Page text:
All right, listen up. All you complainers who say young adult/teen narrators are too precocious, too Juno? Shut up and read this book.
I have a controversy to thank for my finally getting around to reading Eleanor & Park. A local school district--mind you, a district that has had significant problems with bullying, among other issues--had invited author Rainbow Rowell to talk. But then a few loud parents spoke up because, gosh, this book has profanity and, even goshier, talks about sex. In a book for teens. Because we know teens would never swear or talk about or even--gasp!--engage in sex. So the school district cancelled the appearance.
This got my curmudgeonly self in high dudgeon, and I wanted to see what the fuss was about.
Imagine my shock (not) at discovering a thoughtfully written, deep exploration of two teens who slowly fall in love, believably, and with plenty of pitfalls. Eleanor in particular is the subject of some pretty intense bullying, but that's hardly as bad as what's going on at home. Park's mom is Korean, which makes him a little different too. Yet they both have friends, so their relationship isn't a matter of hanging on to the only person who likes them.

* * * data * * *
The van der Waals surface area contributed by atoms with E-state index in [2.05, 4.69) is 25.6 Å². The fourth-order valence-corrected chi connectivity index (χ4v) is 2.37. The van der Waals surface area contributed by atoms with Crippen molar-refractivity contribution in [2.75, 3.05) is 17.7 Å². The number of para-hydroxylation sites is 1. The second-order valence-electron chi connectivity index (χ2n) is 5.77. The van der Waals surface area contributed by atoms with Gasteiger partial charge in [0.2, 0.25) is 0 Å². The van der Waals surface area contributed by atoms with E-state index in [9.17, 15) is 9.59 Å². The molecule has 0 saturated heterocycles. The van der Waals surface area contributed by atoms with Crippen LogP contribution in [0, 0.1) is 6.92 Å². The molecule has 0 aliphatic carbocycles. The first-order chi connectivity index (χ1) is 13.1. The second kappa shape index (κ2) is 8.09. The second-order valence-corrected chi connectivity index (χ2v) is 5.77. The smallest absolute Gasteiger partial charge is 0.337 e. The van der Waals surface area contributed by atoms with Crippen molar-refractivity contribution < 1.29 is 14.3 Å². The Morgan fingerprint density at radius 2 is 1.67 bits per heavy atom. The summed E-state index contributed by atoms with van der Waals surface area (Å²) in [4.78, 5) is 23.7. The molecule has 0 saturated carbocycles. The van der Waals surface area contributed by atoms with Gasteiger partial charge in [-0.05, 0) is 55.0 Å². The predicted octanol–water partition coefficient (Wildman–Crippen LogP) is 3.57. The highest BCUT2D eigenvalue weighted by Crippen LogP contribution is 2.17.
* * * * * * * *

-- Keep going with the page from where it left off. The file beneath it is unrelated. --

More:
It's a real relationship, starting in friendship over shared comics and music. The friendship grows and starts approaching the physical, and Rowell does an amazing job of conveying that moment when you first hold hands, and the first kiss, and how it feels. She's also very attune to teen mindframes. A scene where Park spies Eleanor, who's overweight, in her gym suit nearly brought me to tears, because what Eleanor assumes Park must think of her body is miles away from what he really thinks.
These are teens right out of the real world, facing real issues both at home and at school. Is there profanity? Yes. Anyone ridden a bus to high school lately? Guess what? Your little darling who has a sweet tongue at home might speak a different language out of your sight.
Here's a thought: instead of banning the book and the author, how about reading it together, and talking about it? A teen could learn a great deal about empathy and looking beyond the surface by reading Eleanor and Park's story. What's more, they don't leap into bed, as critics would have you think, but approach the idea of having sex slowly and carefully. Wow--what horrible role models.
So, yeah, I liked this book a lot, and if I could get my non-novel-reading teen to read it, I would.